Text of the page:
With a name yoinked from malaprop-dropping ballplayer Yogi Berra, and a voice and demeanor modeled on Art Carney’s “Ed Norton” on “The Honeymooners,” Yogi Bear debuted as a supporting player on “The Huckleberry Hound Show” in 1958. Two years later, the perpetually famished ursine surpassed the laid-back Southern canine in popularity, with HB announcing plans to make a movie around Yogi initially titled Whistle Your Way Back Home. While the development for the movie was taking longer than anticipated, Yogi was given his own TV show in 1961. Eventually, Yogi would not only have hundreds of toys, games, and clothing tie-ins, but also a nationwide chain of Jellystone Park family campgrounds, with over 80 locations in operation today, and even a chain of fried chicken restaurants in the south, one of which still survives in Hartsville, SC. And as Screen Gems’ contract with HB provided them a percentage of the fledgling company’s licensing, merchandising opportunities became an enormous fringe benefit to Columbia. Historian Michael Mallory wrote for Animation Magazine in 2013, “Yogi [had] the distinction of being the favorite character of Bill Hanna. Bill made this confession to me in 1998, a time when he was suffering from Alzheimer’s Disease, which wreaked havoc on his short-term memory. His long-term memory, however, was still on call, so much so, in fact, that he sang the entire theme song to Yogi Bear for me. He knew the lyrics well because he had written [them].”

Hey There, It’s Yogi Bear! was released in the summer of 1964, the first feature film created by HB, as well as the first time a cartoon character created for television got a bump up to a full movie. While still adhering to their budget-minded production process, the animation was significantly smoother and more detailed than their TV cartoons. In keeping with the expanded canvas, Hey There also featured an original score by jazz composer and producer Marty Paitch, and songs created by Ray Gilbert, who won an Academy Award for co-writing “Zip-a-Dee-Doo-Dah,” Dick Goodwin, who previously wrote “The Littlest Lamb” for “Ann-Margrock” to sing on “The Flintstones” and later composed the theme for “The Pink Panther Show,” and David Gates, who would become a founding member of the ‘70s soft-rock group Bread. For the romantic ballad “Ven-E, Ven-O, Ven-A,” Yogi’s singing voice was provided by former teen idol, Gidget’s “Moondoggie,” and Columbia contract player James Darren, who’d also previously appeared as “Jimmy Darrock” on “The Flintstones.” The finished movie was first shown to the press on May 30, 1964, in West Yellowstone, Montana, and made its way across the country that summer. Regular eaters of Kellogg’s cereals, the official sponsor of “The Yogi Bear Show,” could send in box tops to get a special preview record that hinted at the fun to be had on the big screen.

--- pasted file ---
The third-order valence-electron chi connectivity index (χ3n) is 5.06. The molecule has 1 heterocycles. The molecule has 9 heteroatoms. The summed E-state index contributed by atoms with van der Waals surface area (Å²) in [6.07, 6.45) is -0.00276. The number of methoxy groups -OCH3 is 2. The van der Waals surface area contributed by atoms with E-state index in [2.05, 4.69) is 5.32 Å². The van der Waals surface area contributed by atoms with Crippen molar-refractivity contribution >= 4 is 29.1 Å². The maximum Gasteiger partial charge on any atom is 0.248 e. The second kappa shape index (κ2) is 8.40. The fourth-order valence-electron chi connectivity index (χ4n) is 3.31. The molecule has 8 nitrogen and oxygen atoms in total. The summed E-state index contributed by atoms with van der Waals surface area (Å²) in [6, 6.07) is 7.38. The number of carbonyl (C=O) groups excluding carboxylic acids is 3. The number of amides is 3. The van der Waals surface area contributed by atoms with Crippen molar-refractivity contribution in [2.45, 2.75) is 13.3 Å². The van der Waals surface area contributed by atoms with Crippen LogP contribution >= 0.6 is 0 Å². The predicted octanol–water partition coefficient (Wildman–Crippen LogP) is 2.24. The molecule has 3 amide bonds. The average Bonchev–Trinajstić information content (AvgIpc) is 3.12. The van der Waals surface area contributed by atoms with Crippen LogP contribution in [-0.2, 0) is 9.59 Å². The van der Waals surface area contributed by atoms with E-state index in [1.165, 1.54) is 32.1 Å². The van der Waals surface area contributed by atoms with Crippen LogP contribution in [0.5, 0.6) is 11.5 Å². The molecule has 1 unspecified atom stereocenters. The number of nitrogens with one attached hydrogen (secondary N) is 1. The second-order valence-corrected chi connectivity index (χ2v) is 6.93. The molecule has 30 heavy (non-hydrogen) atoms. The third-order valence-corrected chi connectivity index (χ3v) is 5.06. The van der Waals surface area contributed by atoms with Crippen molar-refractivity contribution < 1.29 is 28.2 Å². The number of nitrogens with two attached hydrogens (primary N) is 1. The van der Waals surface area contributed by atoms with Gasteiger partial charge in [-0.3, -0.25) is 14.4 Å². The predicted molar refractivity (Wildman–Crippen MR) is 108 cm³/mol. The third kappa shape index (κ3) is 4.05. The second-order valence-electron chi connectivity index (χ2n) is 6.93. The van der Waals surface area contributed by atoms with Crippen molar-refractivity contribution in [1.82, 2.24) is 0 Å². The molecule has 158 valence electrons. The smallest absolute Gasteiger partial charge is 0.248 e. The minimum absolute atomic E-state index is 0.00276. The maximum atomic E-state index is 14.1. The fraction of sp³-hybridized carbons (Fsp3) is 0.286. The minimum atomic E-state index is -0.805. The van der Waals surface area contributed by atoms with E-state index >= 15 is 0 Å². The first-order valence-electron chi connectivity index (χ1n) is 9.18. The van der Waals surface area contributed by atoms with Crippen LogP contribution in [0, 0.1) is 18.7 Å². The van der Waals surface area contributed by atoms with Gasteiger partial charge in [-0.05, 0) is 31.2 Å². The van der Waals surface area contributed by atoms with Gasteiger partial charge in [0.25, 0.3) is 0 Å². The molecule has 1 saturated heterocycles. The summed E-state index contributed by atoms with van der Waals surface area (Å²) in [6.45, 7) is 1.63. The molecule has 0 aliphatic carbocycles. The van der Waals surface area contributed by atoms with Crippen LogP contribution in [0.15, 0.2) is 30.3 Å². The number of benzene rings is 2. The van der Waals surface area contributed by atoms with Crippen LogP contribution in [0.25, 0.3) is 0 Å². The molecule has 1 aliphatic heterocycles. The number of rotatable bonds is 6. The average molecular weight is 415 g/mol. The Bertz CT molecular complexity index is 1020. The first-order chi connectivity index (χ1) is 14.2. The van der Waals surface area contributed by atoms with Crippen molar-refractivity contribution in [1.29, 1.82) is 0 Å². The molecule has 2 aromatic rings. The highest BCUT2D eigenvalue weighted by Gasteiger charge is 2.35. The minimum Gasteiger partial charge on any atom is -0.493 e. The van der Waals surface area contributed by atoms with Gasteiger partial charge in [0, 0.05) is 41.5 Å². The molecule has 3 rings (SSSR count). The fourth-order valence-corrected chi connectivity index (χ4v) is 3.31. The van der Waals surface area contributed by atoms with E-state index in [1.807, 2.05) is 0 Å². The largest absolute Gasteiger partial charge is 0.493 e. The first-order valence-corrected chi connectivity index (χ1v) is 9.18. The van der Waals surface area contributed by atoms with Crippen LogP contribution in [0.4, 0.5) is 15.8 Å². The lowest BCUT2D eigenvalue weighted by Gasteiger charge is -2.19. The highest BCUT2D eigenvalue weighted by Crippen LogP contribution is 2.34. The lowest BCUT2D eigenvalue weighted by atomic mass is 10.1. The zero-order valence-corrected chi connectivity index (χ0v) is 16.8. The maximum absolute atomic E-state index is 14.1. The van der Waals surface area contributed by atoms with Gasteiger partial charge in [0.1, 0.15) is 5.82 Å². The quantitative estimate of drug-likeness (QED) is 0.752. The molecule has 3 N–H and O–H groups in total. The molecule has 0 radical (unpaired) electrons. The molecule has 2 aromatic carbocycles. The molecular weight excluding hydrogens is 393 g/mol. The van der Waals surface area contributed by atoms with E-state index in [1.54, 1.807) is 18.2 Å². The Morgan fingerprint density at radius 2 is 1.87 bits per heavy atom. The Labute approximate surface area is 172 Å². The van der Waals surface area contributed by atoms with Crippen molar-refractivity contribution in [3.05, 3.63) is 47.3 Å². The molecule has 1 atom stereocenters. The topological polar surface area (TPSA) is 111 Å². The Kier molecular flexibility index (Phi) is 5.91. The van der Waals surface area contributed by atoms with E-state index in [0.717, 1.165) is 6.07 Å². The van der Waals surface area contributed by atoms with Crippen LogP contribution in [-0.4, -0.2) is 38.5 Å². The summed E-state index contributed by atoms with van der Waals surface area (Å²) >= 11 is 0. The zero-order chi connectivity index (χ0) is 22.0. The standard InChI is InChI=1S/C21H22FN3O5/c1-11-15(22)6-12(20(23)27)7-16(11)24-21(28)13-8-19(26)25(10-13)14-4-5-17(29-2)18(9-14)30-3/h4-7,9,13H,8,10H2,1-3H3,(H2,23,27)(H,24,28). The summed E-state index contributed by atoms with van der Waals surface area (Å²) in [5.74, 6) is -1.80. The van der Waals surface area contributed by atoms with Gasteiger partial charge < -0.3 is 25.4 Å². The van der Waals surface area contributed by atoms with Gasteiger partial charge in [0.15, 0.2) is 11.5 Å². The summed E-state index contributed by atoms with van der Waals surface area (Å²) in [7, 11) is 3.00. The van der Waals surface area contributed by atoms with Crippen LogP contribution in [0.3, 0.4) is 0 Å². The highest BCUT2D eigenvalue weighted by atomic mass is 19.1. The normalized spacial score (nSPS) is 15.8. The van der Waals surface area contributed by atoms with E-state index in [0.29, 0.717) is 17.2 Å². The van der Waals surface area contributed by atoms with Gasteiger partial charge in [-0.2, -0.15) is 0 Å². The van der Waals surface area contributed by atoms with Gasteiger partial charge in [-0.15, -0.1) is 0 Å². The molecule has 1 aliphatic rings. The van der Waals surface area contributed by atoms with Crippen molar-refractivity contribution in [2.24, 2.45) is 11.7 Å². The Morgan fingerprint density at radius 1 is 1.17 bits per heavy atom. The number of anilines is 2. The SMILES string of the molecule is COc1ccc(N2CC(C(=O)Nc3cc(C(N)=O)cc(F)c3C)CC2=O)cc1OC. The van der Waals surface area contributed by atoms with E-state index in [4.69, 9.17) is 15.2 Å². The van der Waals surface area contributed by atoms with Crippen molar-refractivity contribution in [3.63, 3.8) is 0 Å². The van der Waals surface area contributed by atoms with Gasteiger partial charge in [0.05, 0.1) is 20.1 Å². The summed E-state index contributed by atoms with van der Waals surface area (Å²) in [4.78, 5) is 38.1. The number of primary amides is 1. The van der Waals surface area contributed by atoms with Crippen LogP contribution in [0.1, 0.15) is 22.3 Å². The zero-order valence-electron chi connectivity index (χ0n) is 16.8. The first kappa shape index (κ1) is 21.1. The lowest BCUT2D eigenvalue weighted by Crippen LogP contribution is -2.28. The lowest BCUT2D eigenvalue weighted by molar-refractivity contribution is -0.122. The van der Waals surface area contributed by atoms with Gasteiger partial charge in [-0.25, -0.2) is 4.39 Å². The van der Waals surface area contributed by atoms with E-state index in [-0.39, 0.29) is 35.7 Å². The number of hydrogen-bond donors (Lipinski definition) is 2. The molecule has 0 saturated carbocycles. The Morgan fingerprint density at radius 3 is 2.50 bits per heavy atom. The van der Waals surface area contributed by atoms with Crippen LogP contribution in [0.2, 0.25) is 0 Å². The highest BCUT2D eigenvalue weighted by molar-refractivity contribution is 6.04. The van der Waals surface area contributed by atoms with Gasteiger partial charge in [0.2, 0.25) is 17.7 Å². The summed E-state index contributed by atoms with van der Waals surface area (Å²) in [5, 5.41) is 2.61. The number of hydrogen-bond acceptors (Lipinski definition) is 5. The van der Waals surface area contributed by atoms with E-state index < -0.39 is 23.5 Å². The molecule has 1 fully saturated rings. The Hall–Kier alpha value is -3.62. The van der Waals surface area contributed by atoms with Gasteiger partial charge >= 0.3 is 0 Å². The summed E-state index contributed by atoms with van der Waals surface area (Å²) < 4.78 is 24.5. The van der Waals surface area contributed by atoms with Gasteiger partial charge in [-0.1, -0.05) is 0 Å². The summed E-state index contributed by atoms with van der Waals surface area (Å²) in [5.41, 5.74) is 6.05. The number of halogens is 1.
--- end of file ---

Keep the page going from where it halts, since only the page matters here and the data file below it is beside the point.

The connections between Columbia and HB became so further intertwined, they were practically married. Columbia’s then record label Colpix released soundtracks and audio adventures of HB’s top stars. HB created the opening credits sequence for “Bewitched,” and after baby Tabitha was born on the series, she would be seen playing with toys of their characters. After appearing in animated form on “The Flintstones,” Ann-Margret had Fred and Barney dolls in her bedroom in Bye Bye Birdie. When HB’s second animated feature, The Man Called Flintstone, opened on August 3, 1966, Wilma Flintstone stepped into the role of Columbia’s legendary Torch Lady.

 

 

Eventually, the marriage would come to an end. Taft Broadcasting made a deal to acquire Hanna-Barbera in 1965, though a lawsuit filed by the wife and sons of Columbia’s late studio head Harry Cohn delayed the proceedings for a year. Even after the buyout, for years afterward, Columbia would still receive residuals from all the TV series and associated merchandise created during their union, and there would continue to be collaborations between the two companies. In the ‘70s, HB, working from Columbia-owned TV characters, created Saturday morning cartoon spinoffs “Jeannie” and “Partridge Family 2200 A.D.” and hour-long specials based on “Bewitched” daughter Tabitha and surfer girl Gidget for “The ABC Saturday Superstar Movie” series.

Today, Sony Corporation, as owners of Columbia, have established a respected animated division that has yielded hits as Cloudy with a Chance of Meatballs and the Academy Award-winning Spider-Man: Into the Spider-Verse. Hanna-Barbera, acquired by Turner Broadcasting in 1991, and subsequently merged into Warner Bros. in 1996, continues as a legacy brand, presenting new adventures of Yogi Bear, the Flintstones, and other characters established during that initial Columbia tenure. Their 10 year union may not have created a noticeable threat to Disney’s reign over animated features, but decades later, it can be seen as the first step leading to all the major studios, as well as muscular independents, offering a wide variety of signature styles and stories to moviegoers. A plethora of picture show picnic baskets, if you will.

 

Marc-and-Yogi

The author at age 5 with profile subject

 

(Huge thanks to the Yowp, Cartoon Research, and Illustration History websites!)